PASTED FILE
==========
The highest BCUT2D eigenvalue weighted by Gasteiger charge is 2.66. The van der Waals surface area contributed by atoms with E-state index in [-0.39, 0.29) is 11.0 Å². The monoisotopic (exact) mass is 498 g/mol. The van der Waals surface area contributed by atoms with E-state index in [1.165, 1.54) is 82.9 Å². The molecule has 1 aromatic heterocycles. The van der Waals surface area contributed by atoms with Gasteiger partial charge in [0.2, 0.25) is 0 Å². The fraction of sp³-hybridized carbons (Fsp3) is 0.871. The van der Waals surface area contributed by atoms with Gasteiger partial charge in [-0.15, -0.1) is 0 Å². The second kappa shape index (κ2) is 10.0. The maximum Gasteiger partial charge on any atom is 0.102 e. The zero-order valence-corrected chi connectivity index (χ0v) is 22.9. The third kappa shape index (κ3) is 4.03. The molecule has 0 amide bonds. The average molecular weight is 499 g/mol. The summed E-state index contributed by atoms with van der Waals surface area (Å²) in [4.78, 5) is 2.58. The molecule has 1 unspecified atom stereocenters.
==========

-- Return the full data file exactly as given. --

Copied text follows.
The highest BCUT2D eigenvalue weighted by Gasteiger charge is 2.66. The van der Waals surface area contributed by atoms with E-state index in [-0.39, 0.29) is 11.0 Å². The monoisotopic (exact) mass is 498 g/mol. The van der Waals surface area contributed by atoms with E-state index in [1.165, 1.54) is 82.9 Å². The molecule has 1 aromatic heterocycles. The van der Waals surface area contributed by atoms with Gasteiger partial charge in [0.2, 0.25) is 0 Å². The fraction of sp³-hybridized carbons (Fsp3) is 0.871. The van der Waals surface area contributed by atoms with Gasteiger partial charge in [-0.15, -0.1) is 0 Å². The second kappa shape index (κ2) is 10.0. The maximum Gasteiger partial charge on any atom is 0.102 e. The zero-order valence-corrected chi connectivity index (χ0v) is 22.9. The third kappa shape index (κ3) is 4.03. The molecule has 0 amide bonds. The average molecular weight is 499 g/mol. The summed E-state index contributed by atoms with van der Waals surface area (Å²) in [4.78, 5) is 2.58. The molecule has 1 unspecified atom stereocenters.